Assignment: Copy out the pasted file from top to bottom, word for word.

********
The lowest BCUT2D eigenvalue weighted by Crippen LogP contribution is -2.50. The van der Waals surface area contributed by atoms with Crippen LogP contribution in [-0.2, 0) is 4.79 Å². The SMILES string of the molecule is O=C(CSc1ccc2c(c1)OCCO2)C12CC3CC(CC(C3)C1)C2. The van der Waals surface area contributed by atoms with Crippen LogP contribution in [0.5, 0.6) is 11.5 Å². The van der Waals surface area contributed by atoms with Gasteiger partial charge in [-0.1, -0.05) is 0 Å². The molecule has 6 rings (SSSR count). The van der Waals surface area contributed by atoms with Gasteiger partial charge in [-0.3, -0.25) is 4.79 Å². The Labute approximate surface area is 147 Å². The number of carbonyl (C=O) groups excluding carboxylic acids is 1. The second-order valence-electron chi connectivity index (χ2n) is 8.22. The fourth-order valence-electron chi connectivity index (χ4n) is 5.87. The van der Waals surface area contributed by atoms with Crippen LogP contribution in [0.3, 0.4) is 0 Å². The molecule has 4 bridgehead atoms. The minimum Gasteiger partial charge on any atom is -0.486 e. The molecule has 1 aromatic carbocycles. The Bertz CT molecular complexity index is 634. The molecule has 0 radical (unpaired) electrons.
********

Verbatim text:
The lowest BCUT2D eigenvalue weighted by Crippen LogP contribution is -2.50. The van der Waals surface area contributed by atoms with Crippen LogP contribution in [-0.2, 0) is 4.79 Å². The SMILES string of the molecule is O=C(CSc1ccc2c(c1)OCCO2)C12CC3CC(CC(C3)C1)C2. The van der Waals surface area contributed by atoms with Crippen LogP contribution in [0.5, 0.6) is 11.5 Å². The van der Waals surface area contributed by atoms with Gasteiger partial charge in [-0.1, -0.05) is 0 Å². The molecule has 6 rings (SSSR count). The van der Waals surface area contributed by atoms with Gasteiger partial charge in [-0.3, -0.25) is 4.79 Å². The Labute approximate surface area is 147 Å². The number of carbonyl (C=O) groups excluding carboxylic acids is 1. The second-order valence-electron chi connectivity index (χ2n) is 8.22. The fourth-order valence-electron chi connectivity index (χ4n) is 5.87. The van der Waals surface area contributed by atoms with Crippen LogP contribution in [0.3, 0.4) is 0 Å². The molecule has 4 bridgehead atoms. The minimum Gasteiger partial charge on any atom is -0.486 e. The molecule has 1 aromatic carbocycles. The Bertz CT molecular complexity index is 634. The molecule has 0 radical (unpaired) electrons.